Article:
Father Ryan Lewis was the first Catholic Studies graduate at the University of St.Thomas. He received his bachelor’s degree in 1995, with majors in political science and Catholic Studies. Following graduation, Lewis was selected to continue his studies for the priesthood in Rome, at the Pontifical North American College. He was ordained a priest on June 5, 1999, in the Cathedral of St. Cecilia, Omaha, Neb. Immediately following ordination, Lewis returned to Rome to take advanced studies in theology. He now is serving as associate pastor of St. Bernard Catholic Church and chaplain at Roncalli Catholic High School in Omaha, and has begun work toward a Licentiate in Canon Law at the Catholic University of America in Washington, D.C.

What initially prompted you to participate in the Catholic Studies program?

Father Lewis: Dr. Don Briel taught Introduction to Theology in the fall of 1991, my freshman year at St. Thomas. That course, which I was randomly placed in, was a real blessing for me. When Briel initially told me of plans to begin a program in Catholic Studies, I was immediately interested. This goes back to late 1993 or early 1994. I was already a junior, with a major in political science and a minor in philosophy. I basically told him that I would love to take on Catholic Studies as a second major. He was very accommodating to help make that happen for me.

How did Catholic Studies shape your intellectual vision?

Catholic Studies was immensely important in shaping my intellectual vision. The interdisciplinary nature of the program helped me to see that Catholicism permeated all aspects of academic life, and that, properly speaking, the splendor and truth of Catholicism had a place in every aspect of academic life. I came to see that the dichotomy between thoroughly Catholic higher education and academic freedom was a false one. For example, I have been a lifelong lover of reading literature. The courses on the Catholic literary tradition opened up for me a whole new world, with new insights into human nature and Catholicism. Dr. Tom Sullivan’s course on Faith and Doubt coalesced for me, in many ways, all of the philosophy courses that I had previously taken at St. Thomas. In addition, I loved the cultural and social interaction that the program afforded. Concerts, lectures, socials and the like were immensely important to my development as a whole Catholic person. I remember fondly the Friday night discussion groups at the home of Dr. John and Dia Boyle. It’s really true that most learning occurs outside of the classroom.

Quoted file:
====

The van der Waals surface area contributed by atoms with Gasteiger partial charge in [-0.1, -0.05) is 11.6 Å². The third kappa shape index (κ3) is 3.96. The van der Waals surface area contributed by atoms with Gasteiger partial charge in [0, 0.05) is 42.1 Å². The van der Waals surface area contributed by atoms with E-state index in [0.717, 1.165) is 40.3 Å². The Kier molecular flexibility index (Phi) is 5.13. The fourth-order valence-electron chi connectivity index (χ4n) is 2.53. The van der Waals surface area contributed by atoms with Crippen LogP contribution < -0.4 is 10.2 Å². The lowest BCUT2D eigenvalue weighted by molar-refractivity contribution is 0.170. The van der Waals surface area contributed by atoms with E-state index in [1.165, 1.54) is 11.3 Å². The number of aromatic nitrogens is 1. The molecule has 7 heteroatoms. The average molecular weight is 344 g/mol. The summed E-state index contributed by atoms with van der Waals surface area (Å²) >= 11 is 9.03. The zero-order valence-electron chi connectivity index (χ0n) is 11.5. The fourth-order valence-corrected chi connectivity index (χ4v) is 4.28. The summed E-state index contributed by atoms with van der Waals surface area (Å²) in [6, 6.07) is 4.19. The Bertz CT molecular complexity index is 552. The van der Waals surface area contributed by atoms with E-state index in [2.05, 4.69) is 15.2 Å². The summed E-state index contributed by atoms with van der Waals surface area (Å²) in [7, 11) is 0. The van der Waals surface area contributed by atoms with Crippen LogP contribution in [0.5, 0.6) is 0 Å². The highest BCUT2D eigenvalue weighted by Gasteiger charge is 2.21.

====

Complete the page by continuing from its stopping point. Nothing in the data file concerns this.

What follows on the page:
What are your plans for the future?

My life took a turn this past summer when Archbishop Curtiss asked me to begin working on a Licentiate in Canon Law. I spent the summer at Catholic University in Washington, D.C., where I really just got started on the degree. Pastoral necessity required that I return to the parish at the end of the summer session. The future is pure speculation. I intend to continue working on the degree, as time permits. I love the study of canon law, and give the Catholic Studies program some of the credit for my ongoing desire to learn. I certainly owe my archbishop a debt of gratitude for giving me so many opportunities to do so.

My first love is parish life. Hopefully as a pastor of a parish some day, I will be able to lead a faith community to a deeper relationship with Jesus Christ and his church. Being a priest is a beautiful, unmerited gift and also an awesome responsibility. I thank God each day for calling me to this vocation. I love being a priest and serving God’s people.